3-Dose Pfizer COVID Vaccine Spurs Strong Response in Youngest Kids

Ernie Mundell | HealthDay | May 23, 2022

Pfizer/BioNTech says a three-dose regimen of its COVID-19 vaccine appears to provoke a strong immune response in the youngest age group of children — those aged 6 months to 5 years.

This is the only age group not yet approved for COVID-19 vaccination by the U.S. Food and Drug Administration. According to CNN, Pfizer said it plans to submit its new data to the agency this week.

The phase 2/3 trial involved almost 1,700 children who received a third child-sized dose of the vaccine during a time when the Omicron variant was dominant. Tests conducted a month afterwards showed an antibody response that was similar to that seen in 16- to 25-year-olds who got two doses of vaccine, CNN reported.

Midway through the trial, the third dose gave the young children an 80% protection against asymptomatic COVID-19. The researchers spotted 10 symptomatic cases of COVID-19 arising at least seven days after the third dose. But the Pfizer team stressed that their analysis can’t be completed until at least 21 symptomatic cases arise in the vaccinated group and then compared to the number of symptomatic cases in the non-vaccinated group.

There appeared to be no safety issues with the vaccine, which was well-tolerated by the children.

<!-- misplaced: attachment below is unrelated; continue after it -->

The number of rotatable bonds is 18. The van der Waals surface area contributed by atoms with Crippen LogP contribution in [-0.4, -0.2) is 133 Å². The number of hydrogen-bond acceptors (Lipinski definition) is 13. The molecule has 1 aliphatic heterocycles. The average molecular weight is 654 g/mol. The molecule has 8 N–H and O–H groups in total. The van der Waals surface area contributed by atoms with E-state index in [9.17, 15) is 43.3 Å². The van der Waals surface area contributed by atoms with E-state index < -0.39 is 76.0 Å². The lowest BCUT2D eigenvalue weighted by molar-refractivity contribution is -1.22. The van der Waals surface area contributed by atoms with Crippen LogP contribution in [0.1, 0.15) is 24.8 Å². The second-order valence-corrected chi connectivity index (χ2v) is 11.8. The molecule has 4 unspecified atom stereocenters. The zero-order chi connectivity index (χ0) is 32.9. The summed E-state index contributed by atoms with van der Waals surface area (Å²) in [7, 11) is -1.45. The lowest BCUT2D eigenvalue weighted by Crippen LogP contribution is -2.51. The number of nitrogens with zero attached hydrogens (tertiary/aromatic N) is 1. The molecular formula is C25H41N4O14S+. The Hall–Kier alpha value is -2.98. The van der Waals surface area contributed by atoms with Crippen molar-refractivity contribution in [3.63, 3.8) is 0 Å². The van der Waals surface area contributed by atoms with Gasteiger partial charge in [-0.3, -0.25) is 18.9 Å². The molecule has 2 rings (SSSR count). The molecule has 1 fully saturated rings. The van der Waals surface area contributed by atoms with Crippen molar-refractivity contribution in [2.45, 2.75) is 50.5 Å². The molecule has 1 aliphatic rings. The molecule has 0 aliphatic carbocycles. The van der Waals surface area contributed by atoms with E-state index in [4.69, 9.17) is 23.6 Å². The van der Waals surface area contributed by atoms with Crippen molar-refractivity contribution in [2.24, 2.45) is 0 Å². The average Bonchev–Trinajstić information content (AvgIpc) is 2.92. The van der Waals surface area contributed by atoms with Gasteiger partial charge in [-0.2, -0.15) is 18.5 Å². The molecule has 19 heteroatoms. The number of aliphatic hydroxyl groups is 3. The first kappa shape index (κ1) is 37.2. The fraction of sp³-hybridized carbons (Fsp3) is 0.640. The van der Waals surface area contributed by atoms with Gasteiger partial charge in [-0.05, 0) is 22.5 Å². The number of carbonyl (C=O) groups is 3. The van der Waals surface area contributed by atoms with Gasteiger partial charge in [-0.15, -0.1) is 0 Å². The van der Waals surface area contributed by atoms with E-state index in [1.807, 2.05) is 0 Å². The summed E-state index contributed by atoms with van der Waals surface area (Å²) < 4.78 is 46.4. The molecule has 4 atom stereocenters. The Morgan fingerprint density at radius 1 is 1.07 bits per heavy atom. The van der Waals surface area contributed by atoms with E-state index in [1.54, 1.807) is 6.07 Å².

The vaccine doses were adjusted downwards for these smallest kids — three 3-microgram doses for kids aged 6 months to 5 years. That’s compared to two 10-microgram doses for kids aged 5 to 12 and two 30-microgram doses for people 12 and older.

Kids in the youngest age group get the first two doses three weeks apart, and a third dose two months later.

The results of the new trial have been long anticipated. Immune response in young children was disappointingly low after two doses of the Pfizer vaccine, so the company said it would see how a third dose fared.

According to CNN, the FDA’s Vaccines and Related Biological Products Advisory Committee has meetings tentatively scheduled for June 8, 21 and 22 to discuss emergency use authorizations updates that could make kids in the youngest age group eligible for vaccination with the Moderna or Pfizer/BioNTech vaccines.

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